The spotlight has shifted in Hollywood, with more women than ever taking on lead roles in action films and thrillers. From Hunger Games to Mad Max, Hollywood seems to finally be recognizing the selling power of the female action star. As new and fresh as this phenomenon seems, it's actually several decades in the making. As one of the foremost iconic actresses of the blaxploitation era, no conversation about women in film would be complete without paying tribute to one of the trailblazers of this genre, Pam Grier.

Grier began her career while still in college, majoring in film but not intending to become an actress. Fortunately for us, she was open to the idea when she was discovered by writer/director Jack Hill, and the rest, as they say, is history.

As a leading figure of the blaxploitation genre at the end of the Black Power Era of the '70s, a time when film attempted to exploit African American stereotypes and culture, Grier simultaneously embraced and transcended these stereotypes coming to represent a new cinematic archetype: the strong, sexy, women action star. With an extended list of credits to her name, she is best known for her lead roles in the movies Coffy (1973), Foxy Brown (1974), Sheba, Baby (1975), and Friday Foster (1975). After continuing to work in the industry over the next two decades, she returned to the big screen in a big way in Quentin Tarantino's film written specifically for her, Jackie Brown (1997).

Early roles found Grier playing women of color as strong, sexual beings who are secure in their independence and although still viewed as sexual objects in the films, still able to meet the men in their lives on equal terms. Whether she played a nurse (Coffy), a girl posing as a high-priced prostitute (Foxy Brown), or a private investigator (Sheba, Baby) she used the misperception of her being only a sexual object to her advantage to turn the tables on the male villains. Not only did these roles surpass rigid gender stereotypes, these early films (streaming info here) pushed boundaries and took on both anti-drug themes and settings of police and government corruption.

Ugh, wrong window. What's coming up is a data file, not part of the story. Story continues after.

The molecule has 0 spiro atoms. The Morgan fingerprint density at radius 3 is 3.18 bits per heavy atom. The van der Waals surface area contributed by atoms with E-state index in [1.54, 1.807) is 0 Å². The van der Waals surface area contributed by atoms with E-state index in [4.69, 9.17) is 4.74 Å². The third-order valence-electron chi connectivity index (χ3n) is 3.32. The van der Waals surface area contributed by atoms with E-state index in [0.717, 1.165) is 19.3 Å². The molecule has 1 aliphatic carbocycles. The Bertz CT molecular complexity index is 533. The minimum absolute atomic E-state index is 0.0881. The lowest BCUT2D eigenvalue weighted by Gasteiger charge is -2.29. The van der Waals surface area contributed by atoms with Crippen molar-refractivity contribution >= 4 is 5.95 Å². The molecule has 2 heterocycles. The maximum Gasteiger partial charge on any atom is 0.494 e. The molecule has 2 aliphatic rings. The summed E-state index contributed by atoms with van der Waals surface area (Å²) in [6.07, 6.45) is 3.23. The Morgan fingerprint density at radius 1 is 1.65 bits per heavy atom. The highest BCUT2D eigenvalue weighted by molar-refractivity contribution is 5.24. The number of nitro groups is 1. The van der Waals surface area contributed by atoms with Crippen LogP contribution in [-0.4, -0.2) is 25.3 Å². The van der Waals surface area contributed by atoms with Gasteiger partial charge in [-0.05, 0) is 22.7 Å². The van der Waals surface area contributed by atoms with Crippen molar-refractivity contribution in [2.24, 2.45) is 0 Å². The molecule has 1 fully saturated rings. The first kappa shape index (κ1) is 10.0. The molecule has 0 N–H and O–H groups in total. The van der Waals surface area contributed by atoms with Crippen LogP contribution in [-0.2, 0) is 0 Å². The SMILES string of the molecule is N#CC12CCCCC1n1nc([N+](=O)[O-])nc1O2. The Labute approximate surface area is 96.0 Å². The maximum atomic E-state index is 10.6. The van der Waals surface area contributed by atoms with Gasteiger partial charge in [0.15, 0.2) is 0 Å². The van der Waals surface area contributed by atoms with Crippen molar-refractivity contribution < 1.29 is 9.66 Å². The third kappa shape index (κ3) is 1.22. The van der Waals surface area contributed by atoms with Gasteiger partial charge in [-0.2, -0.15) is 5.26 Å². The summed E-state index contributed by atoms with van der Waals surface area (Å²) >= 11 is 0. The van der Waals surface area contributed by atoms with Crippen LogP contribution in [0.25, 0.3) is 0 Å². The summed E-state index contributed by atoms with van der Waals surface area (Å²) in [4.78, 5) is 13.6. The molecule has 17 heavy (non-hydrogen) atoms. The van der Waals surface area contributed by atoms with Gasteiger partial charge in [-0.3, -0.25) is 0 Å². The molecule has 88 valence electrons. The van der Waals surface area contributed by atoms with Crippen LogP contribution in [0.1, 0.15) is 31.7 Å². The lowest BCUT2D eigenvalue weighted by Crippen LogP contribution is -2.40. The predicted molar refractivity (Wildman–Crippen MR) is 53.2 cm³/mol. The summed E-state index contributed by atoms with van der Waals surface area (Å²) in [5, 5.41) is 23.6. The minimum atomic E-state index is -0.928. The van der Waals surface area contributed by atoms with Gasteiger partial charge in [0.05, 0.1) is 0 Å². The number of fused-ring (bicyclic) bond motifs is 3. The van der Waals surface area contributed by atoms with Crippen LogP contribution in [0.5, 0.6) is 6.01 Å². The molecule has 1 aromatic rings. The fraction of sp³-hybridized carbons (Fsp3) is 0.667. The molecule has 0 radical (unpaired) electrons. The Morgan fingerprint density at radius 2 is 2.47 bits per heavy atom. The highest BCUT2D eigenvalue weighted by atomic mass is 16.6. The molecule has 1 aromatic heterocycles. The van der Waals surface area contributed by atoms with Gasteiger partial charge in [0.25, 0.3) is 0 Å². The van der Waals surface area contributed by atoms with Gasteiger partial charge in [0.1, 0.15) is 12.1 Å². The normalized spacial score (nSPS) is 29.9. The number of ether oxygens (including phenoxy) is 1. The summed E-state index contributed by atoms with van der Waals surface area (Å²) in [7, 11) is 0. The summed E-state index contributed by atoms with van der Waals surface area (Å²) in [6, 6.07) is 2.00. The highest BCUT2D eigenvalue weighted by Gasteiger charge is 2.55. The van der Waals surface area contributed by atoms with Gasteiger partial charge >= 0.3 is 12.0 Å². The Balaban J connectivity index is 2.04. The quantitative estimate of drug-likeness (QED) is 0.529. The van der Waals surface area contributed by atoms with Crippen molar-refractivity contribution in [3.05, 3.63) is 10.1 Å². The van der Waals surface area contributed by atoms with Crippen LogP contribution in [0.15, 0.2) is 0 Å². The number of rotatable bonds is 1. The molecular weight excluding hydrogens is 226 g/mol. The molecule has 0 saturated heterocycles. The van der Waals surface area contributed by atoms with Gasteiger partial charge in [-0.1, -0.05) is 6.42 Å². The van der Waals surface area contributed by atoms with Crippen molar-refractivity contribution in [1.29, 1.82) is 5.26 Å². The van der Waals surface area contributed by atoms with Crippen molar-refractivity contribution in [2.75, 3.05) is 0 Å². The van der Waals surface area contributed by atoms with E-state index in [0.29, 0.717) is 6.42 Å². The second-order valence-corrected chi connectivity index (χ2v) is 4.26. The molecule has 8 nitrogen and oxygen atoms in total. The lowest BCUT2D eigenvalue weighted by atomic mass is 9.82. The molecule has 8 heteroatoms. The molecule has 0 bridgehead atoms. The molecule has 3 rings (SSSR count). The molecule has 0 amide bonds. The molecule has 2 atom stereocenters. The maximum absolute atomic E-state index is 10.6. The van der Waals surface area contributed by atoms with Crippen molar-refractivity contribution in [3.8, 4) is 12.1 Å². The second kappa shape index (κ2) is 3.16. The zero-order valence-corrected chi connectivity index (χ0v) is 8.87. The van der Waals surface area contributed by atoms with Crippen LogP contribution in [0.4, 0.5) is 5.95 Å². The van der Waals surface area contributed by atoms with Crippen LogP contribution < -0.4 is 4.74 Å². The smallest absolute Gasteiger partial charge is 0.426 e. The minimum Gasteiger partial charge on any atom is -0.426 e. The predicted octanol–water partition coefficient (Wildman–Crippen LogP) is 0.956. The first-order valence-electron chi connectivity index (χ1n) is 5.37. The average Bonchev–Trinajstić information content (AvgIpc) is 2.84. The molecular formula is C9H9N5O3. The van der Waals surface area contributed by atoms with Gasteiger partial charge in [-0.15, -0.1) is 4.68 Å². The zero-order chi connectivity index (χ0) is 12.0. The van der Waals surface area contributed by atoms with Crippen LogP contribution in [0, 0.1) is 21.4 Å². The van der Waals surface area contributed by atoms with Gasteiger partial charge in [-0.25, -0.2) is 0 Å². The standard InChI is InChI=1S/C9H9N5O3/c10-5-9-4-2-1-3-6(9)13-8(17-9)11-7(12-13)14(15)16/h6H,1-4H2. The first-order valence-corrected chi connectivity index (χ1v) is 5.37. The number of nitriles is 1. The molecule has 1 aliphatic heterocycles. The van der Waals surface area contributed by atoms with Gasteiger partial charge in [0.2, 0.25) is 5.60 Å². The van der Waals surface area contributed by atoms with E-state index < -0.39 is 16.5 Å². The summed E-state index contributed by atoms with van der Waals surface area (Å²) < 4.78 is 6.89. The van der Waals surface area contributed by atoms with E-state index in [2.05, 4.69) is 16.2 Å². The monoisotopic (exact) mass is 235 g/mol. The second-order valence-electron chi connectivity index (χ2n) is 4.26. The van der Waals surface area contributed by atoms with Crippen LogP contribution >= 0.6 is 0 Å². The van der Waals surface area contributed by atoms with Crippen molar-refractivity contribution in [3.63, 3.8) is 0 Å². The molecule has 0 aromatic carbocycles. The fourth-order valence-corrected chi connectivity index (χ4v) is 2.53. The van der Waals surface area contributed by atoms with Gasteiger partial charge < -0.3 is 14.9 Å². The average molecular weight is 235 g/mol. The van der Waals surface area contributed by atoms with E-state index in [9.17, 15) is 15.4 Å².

In addition to being a forerunner for the role of sexy and independent women action star, Grier can also be seen as a forerunner, at least in part, of the popularity of comic-book based roles in film with her title role in Friday Foster, based on a popular comic strip of the early '70s. While not gun-toting throughout, her portrayal as a journalistic photographer is still that of a strong and independent woman.

Come 1997, Grier returned to the big screen in a big way with a role reportedly written specifically for her in Jackie Brown. Playing a more mature and much more complicated woman in this lead role - she is still tough, independent, and sexy, although not entirely on the side of the law this time around. Her character maintains a legitimate job as a stewardess that flies a route between Los Angeles and Mexico, a job that she uses to help a Mexican arms dealer smuggle money into the U.S. She walks a fine line between the arms dealer and U.S. federal law enforcement, ultimately double-crossing both of them and making out with a half million dollars.

Grier was not only instrumental in breaking through racial and gender restrictions in Hollywood at a time when this seemed nothing short of impossible, but she also paved the way for more women to find success in action and thriller roles. From Ripley in Alien to Sarah Connor in The Terminator, popular movies featuring this resurgence of tough and independent female roles, much of this trend can trace its roots to early Grier films.

The Pam Grier of today is showing no signs of slowing down. A cancer survivor, she continues to work in the television and movie industries, with her next movie, Grandmothers Murder Club, set to be released sometime in 2017. She also is very active in working with both charities and non-profits that help animals in shelters and people enduring cancer treatments.